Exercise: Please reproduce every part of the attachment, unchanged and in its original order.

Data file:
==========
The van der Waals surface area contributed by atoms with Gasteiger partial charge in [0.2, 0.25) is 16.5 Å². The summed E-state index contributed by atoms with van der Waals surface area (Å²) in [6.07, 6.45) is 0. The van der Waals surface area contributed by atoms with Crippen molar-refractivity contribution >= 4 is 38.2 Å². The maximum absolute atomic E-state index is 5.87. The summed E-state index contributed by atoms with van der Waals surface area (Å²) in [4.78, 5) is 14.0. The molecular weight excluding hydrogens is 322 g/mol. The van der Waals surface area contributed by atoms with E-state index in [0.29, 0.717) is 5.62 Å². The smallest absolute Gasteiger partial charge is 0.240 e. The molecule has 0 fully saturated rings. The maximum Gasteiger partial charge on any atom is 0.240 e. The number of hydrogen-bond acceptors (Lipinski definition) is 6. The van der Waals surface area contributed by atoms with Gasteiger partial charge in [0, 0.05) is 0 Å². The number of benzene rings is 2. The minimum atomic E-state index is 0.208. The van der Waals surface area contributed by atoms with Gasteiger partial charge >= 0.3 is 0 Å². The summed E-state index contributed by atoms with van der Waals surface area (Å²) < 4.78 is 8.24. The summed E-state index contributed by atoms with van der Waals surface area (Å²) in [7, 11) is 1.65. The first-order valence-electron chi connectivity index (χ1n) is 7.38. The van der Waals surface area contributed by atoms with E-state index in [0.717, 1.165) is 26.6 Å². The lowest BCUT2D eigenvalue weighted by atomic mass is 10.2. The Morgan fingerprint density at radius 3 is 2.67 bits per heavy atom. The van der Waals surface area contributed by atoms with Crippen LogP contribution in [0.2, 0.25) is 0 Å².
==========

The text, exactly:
The van der Waals surface area contributed by atoms with Gasteiger partial charge in [0.2, 0.25) is 16.5 Å². The summed E-state index contributed by atoms with van der Waals surface area (Å²) in [6.07, 6.45) is 0. The van der Waals surface area contributed by atoms with Crippen molar-refractivity contribution >= 4 is 38.2 Å². The maximum absolute atomic E-state index is 5.87. The summed E-state index contributed by atoms with van der Waals surface area (Å²) in [4.78, 5) is 14.0. The molecular weight excluding hydrogens is 322 g/mol. The van der Waals surface area contributed by atoms with E-state index in [0.29, 0.717) is 5.62 Å². The smallest absolute Gasteiger partial charge is 0.240 e. The molecule has 0 fully saturated rings. The maximum Gasteiger partial charge on any atom is 0.240 e. The number of hydrogen-bond acceptors (Lipinski definition) is 6. The van der Waals surface area contributed by atoms with Gasteiger partial charge in [0, 0.05) is 0 Å². The number of benzene rings is 2. The minimum atomic E-state index is 0.208. The van der Waals surface area contributed by atoms with Gasteiger partial charge >= 0.3 is 0 Å². The summed E-state index contributed by atoms with van der Waals surface area (Å²) < 4.78 is 8.24. The summed E-state index contributed by atoms with van der Waals surface area (Å²) in [7, 11) is 1.65. The first-order valence-electron chi connectivity index (χ1n) is 7.38. The van der Waals surface area contributed by atoms with E-state index in [0.717, 1.165) is 26.6 Å². The lowest BCUT2D eigenvalue weighted by atomic mass is 10.2. The Morgan fingerprint density at radius 3 is 2.67 bits per heavy atom. The van der Waals surface area contributed by atoms with Crippen LogP contribution in [0.2, 0.25) is 0 Å².